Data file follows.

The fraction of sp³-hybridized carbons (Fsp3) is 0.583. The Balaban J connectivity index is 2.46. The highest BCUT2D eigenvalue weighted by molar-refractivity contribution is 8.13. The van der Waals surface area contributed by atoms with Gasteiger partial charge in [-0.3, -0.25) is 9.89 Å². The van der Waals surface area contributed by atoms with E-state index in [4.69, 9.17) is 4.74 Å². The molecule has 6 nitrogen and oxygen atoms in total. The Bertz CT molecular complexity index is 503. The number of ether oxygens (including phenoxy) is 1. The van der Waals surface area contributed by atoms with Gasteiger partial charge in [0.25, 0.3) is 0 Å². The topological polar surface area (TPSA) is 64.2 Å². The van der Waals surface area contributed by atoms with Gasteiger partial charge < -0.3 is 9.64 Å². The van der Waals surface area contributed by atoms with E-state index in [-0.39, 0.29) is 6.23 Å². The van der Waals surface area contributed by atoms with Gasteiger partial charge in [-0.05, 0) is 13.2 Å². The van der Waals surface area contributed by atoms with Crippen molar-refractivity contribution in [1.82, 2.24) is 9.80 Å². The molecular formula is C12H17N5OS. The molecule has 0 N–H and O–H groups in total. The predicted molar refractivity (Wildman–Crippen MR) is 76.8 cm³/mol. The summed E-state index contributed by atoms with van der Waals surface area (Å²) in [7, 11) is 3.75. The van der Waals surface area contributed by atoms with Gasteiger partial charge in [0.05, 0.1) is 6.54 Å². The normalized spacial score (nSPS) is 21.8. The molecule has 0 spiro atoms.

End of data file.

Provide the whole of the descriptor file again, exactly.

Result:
The fraction of sp³-hybridized carbons (Fsp3) is 0.583. The Balaban J connectivity index is 2.46. The highest BCUT2D eigenvalue weighted by molar-refractivity contribution is 8.13. The van der Waals surface area contributed by atoms with Gasteiger partial charge in [-0.3, -0.25) is 9.89 Å². The van der Waals surface area contributed by atoms with E-state index in [4.69, 9.17) is 4.74 Å². The molecule has 6 nitrogen and oxygen atoms in total. The Bertz CT molecular complexity index is 503. The number of ether oxygens (including phenoxy) is 1. The van der Waals surface area contributed by atoms with Gasteiger partial charge in [0.25, 0.3) is 0 Å². The topological polar surface area (TPSA) is 64.2 Å². The van der Waals surface area contributed by atoms with Gasteiger partial charge < -0.3 is 9.64 Å². The van der Waals surface area contributed by atoms with E-state index in [-0.39, 0.29) is 6.23 Å². The van der Waals surface area contributed by atoms with Gasteiger partial charge in [-0.05, 0) is 13.2 Å². The van der Waals surface area contributed by atoms with Crippen molar-refractivity contribution in [1.82, 2.24) is 9.80 Å². The molecular formula is C12H17N5OS. The molecule has 0 N–H and O–H groups in total. The predicted molar refractivity (Wildman–Crippen MR) is 76.8 cm³/mol. The summed E-state index contributed by atoms with van der Waals surface area (Å²) in [7, 11) is 3.75. The van der Waals surface area contributed by atoms with Gasteiger partial charge in [0.05, 0.1) is 6.54 Å². The normalized spacial score (nSPS) is 21.8. The molecule has 0 spiro atoms.